Seattle Writer Bears Up Under Stuffy Creations
Characters such as Miss Piggy, Kermit the Frog and Kliban’s Cats have been showing up in many American homes recently, in books and other products and as motifs on decorative home accessories.
These commercially successful figures are, however, only the latest in a long line of animals, which have been used in many forms as home decor.
Beginning with the noble cat in ancient Egypt--whose image was worshipped as a goddess--and continuing with more mundane creatures such as monkeys, pigs, rabbits, owls, frogs, roosters and teddy bears, animals have been popular decorations for home furnishings and toys for centuries. But they are particularly popular right now, according to Michele Clise, because they add a warm and personal touch to the home.
Though almost any animal form can provide this distinction, her own favorite is stuffed teddy bears.
Books on Teddy Bears
“I’d like to be remembered as the Beatrix Potter of teddy bears,” she says. She is pursuing her goal by authoring several books about the adventures of a teddy bear named Ophelia and her friends, by selling stuffed bears--both old and new--in a Seattle shop she calls “Bazaar des Bears” and by arranging for a toy company to reproduce Ophelia as a $150 collectible.
Clise, 49, is a display artist and designer as well as owner of the Bazaar des Bears, located in the picturesque Pike Street Market complex, where she also sells decorative home furnishings, accessories such as lace, antique, and contemporary bed linens, pillows and potpourri. The emphasis is on creating environments appropriate in Victorian and country style interiors.
Her interest in stuffed animals began more than 20 years ago when she was working as a display artist in a local toy store. She created displays in which stuffed toys were dressed and accessorized. At the same time, she began to collect old stuffed toys which she displayed in her home.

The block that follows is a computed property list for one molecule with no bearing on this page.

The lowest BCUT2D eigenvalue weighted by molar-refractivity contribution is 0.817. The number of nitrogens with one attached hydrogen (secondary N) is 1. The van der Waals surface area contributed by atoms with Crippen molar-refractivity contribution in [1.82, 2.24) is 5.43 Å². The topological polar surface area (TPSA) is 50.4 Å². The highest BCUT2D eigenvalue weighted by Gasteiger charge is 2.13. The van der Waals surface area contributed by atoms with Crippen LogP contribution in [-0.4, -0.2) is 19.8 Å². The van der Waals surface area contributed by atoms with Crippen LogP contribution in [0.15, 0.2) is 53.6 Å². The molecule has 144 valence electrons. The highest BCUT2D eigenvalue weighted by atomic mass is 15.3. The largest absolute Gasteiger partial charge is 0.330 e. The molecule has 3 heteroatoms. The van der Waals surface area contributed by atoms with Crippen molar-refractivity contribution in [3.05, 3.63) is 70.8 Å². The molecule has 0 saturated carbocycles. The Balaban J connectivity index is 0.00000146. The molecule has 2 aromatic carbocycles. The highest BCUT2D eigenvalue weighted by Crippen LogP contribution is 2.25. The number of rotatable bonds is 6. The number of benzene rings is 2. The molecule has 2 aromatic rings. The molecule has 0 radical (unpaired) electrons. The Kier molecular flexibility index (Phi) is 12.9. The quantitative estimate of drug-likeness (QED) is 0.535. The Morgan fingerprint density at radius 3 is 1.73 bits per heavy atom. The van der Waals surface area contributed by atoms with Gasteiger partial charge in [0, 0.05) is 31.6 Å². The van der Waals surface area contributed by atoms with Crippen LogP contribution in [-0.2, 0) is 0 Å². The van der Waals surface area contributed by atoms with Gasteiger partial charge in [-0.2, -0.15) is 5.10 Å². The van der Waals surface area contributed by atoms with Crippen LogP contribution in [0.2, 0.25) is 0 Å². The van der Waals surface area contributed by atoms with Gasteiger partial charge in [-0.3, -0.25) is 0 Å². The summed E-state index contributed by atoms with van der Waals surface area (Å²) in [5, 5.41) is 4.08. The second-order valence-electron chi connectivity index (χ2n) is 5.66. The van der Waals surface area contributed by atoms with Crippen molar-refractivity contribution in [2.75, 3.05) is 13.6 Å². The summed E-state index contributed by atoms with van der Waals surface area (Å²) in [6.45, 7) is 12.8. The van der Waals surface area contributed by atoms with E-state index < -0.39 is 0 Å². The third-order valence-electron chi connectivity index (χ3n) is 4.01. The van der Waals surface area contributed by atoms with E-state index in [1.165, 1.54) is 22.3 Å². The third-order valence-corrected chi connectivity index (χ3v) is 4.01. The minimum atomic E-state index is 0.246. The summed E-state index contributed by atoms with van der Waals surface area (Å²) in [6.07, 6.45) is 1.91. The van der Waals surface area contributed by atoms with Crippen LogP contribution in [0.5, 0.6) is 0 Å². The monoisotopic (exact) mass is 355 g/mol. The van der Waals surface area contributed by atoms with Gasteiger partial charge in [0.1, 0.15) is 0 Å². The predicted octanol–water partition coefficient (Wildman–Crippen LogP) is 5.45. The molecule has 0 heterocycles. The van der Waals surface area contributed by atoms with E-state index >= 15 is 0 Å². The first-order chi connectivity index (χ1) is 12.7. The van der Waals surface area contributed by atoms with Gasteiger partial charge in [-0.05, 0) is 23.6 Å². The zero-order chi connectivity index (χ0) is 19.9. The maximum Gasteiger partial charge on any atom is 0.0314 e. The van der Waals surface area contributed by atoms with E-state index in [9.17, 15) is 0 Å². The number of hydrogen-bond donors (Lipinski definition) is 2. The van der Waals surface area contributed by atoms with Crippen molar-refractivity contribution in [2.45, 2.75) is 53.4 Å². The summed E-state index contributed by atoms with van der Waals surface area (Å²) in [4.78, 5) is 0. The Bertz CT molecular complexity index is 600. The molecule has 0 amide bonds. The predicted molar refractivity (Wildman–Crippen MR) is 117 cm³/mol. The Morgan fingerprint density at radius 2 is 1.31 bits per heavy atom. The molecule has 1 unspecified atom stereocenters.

“I like antiques and old things, so I also began collecting old christening dresses, lace, toys, children’s furniture and toy furniture,” she said.
Added to Home’s Charm
She’d construct a special vignette and use it as a party table centerpiece or on a mantel or table top. She found these accessories added considerably to the charm of her home.
The stuffed toys seemed to inspire people to make up stories about them, imagining a life for each of the characters. The stuffed bears (by now she’d become a collector primarily of bears) developed “personalities” and histories. Each had a name and a story which friends helped construct. Ophelia (a purchase for $65 at a local antique show) was characterized as a Parisian shop owner with a flirtatious and mischievous personality. Clarence, her suitor, became the perfect gentleman. Friends began to buy old doll clothes and accessories for their favorite bear characters.
Eventually, she moved from her large Victorian home. As a present, a friend arranged for a photographer to take pictures of the house before it was broken up. The first book about Ophelia and the other bears was a collaboration between the photographer, Marsha Burns, and Clise.
“Ophelia’s World,” the just-published sequel, is also a collaboration between the two. It tells in pictures and diary entries of a year in the Parisian life of Ophelia and friends. All the pictured characters are teddy bears in her collection.
Clise and Ophelia, her constant companion, have been featured in ads in Seattle and have become well-known in the community. They’ve appeared on local television where the toy bear came to the attention of Steiff Co., a well-known German manufacturer of stuffed toys sold all over the world. Clise concluded an agreement with Steiff and this fall a reproduction of the stuffed bear made its appearance in a number of retail stores around the country.
Though it may seem odd for adults to give personalities and imaginary lives to toys, she has found most people, regardless of age, educational level or occupation, enter readily and with pleasure into the fantasy.
(“Ophelia’s World” is published by Clarkson N. Potter.)